Tuesday, February 2, 2016

What I Read in November 2015 Part II

What I Read in November 2015 Part II ...

AmberwellAmberwell by D.E. Stevenson-- Historical Fiction

Amberwell, an estate on the west coast of Scotland, has been in the Ayerton family for several generations passing from father to son in an unbroken line. Each generation follows the last in the tradition of updating the estate so that it has become larger and more beautiful over the years. In the late 1920s five young Ayertons inhabit the nursery at Amberwell raised by Nannie. The first Mrs. Ayerton having died after giving birth to two boys and the second have no interest in her three daughters. There's Roger, the heir, who loves Amberwell with all his heart; Tom, who wants to join the navy; Cynthia, beautiful and shallow who knows how to please; Nell, sensitive and shy and Anne, the free spirited baby of the family. As they grow they are influenced to make decisions based on their feelings about the estate. One by one they leave the nest until one is left behind to care lovingly for the home they all love. When the world is plunged into the darkness of war, Amberwell becomes a beacon for the Ayerton children.

I liked this book well enough. It took a very long time to get into. I put it down for a month and didn't miss it. When I got back to it, I couldn't put it down until I found out what happened to the missing sibling. It seemed kind of strange that the reader isn't clued in on what happened. The story ends up being told from Nell's limited point of view. You have to read the entire book and remember characters from the beginning to discover what happened to that sibling. I also wanted to know how the boys fared during the war. I was a little surprised by what happened. The writing is decent and the story is very light. There's a racist phrase that pops up now and again and a very minor amount of wartime violence mentioned.

The characters are largely unmemorable and I don't love them or really care about them too much now I finished the story. There are some loose threads that will pick up in Summerhills but my library doesn't have that one and I don't really care. I did sympathize with Nell about her love for her home and I liked her for her goodness but she was rather a Mary Sue sort of character. Roger seemed a decent chap until tragedy got in the way, Tom is a good man and good brother and though his character development is told rather than shown, I liked it. Cynthia doesn't get much page time as an adult and remains as shallow as her personality. Amberwell is the real star of the book.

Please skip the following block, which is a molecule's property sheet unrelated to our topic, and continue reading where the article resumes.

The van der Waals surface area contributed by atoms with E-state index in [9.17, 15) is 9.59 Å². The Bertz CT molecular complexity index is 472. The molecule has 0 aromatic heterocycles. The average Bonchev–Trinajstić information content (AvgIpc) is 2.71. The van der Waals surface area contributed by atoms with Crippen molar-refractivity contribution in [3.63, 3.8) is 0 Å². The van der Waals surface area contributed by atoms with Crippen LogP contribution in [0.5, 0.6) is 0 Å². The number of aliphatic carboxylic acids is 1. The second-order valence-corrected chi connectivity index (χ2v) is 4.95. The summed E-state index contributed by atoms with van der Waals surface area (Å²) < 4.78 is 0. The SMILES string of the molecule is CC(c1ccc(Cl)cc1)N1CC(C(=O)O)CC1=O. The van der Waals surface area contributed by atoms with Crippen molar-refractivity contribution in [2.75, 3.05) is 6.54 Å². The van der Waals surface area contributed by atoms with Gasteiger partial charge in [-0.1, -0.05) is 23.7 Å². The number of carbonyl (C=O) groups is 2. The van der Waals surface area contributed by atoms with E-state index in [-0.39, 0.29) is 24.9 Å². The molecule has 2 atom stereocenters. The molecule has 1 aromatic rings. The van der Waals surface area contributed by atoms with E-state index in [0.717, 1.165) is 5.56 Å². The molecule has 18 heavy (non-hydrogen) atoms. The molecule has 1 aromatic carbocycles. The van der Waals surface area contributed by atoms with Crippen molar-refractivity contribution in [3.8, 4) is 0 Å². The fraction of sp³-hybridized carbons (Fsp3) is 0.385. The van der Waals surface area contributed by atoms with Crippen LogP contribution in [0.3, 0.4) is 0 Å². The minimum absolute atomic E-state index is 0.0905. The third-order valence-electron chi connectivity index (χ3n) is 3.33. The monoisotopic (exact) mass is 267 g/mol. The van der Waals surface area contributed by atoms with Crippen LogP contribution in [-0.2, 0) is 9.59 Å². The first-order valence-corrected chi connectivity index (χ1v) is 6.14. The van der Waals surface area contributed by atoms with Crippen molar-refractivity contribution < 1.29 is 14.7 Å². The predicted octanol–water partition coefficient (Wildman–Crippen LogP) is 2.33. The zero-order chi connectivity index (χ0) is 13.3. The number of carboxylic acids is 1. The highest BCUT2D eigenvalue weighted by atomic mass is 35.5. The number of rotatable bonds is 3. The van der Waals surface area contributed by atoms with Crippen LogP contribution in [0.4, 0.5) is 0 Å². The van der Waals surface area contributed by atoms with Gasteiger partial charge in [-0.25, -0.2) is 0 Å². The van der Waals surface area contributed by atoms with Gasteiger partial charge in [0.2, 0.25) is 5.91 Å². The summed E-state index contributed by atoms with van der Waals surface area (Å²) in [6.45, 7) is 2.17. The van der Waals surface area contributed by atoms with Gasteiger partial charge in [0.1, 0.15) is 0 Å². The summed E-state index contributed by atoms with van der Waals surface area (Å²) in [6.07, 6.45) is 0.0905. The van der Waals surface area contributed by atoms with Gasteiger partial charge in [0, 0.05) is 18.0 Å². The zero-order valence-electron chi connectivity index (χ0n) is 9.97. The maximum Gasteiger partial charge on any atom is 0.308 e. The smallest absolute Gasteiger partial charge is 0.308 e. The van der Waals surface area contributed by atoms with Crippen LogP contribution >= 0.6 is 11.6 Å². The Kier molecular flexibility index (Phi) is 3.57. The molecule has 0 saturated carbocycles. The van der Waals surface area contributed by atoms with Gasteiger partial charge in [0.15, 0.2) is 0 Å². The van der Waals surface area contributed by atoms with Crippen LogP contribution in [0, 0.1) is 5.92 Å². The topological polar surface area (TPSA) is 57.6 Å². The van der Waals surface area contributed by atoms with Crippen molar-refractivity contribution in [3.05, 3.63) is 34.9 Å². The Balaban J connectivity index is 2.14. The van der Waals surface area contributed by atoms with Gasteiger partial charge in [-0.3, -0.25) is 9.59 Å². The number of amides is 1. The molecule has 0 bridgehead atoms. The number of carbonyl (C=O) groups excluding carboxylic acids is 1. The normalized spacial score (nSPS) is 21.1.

Angel Cake by P.G. Wodehouse-- Historical Fiction/romance

Angel Cake Cyril Fotheringay-Phipps, aka "Barmy," is not known for his brains. He's toiling away as a clerk in a hotel in Maine when he inherits a fortune from his late grandfather. Barmy's boss wants him to buy a hotel in Ohio but when Barmy reveals the modest amount of his inheritance, he's tossed out on his ear. He meets up with Mervyn Potter, a Hollywood star turned Broadway actor and habitual drunk, and follows Mervyn to New York. Mervyn convinces Cyril that Broadway is where it's at and soon Cyril is being talked into funding a Broadway show by the show's producers. He's about to run away when he spies the beautiful secretary, "Dinty" Moore, the woman a fortune teller told him he'd marry. He fell in love at first sight during an earlier encounter in which he nearly burned her head off and doesn't want to lose her again. Poor Cyril finds himself in over his head with the temperamental Broadway types. When Mervyn goes on the wagon, the show is doomed. How Cyril gets out of this fix is filled with Wodehouse characteristic hijinks and hilarity.

As usual, the story takes a little while to get going. By the last third, I had a hard time putting it down. I had to know how poor Cyril got himself out of the fix he was in. The plot doesn't have a completely grand over-the-top screwball moment but there are two hilarious scenes of the type Wodehouse was known for. The romance is a little silly and didn't appeal to me much. It was mostly one-sided and was mostly secondary to the Broadway plot.

I didn't find the characters engaging or engaging. The men are either idiots (Barmy and Mervyn) or unscrupulous and rude. Barmy is sweet. He's a member of the Drones Club and it seems to be a requirement not to have any brains. He's aware that he's not bright, hence his nickname, but he's sweet and caring. He finally finds his voice towards the end. Mervyn is a horrible person. When he's drunk he goes on the most wild escapades, dragging poor Barmy along with him. He's so egotistical and stupid that he pins the blame on poor Barmy. I cringed at just about every scene Mervyn was in. The Broadway producers are portrayed as tough talking, money grubbing, egotistical, rude and stupid. None of them are appealing in any way. It's the women who shine in this book. Dinty seems like a sweet girl but she can be tough when she wants to be. I liked her a lot. Fanny is tough but not very likable. She seems to enjoy getting one up on her husband more than the idea of helping people.

This isn't Wodehouse's best but it's a pleasant, light story to pass the time. It's just what I needed.

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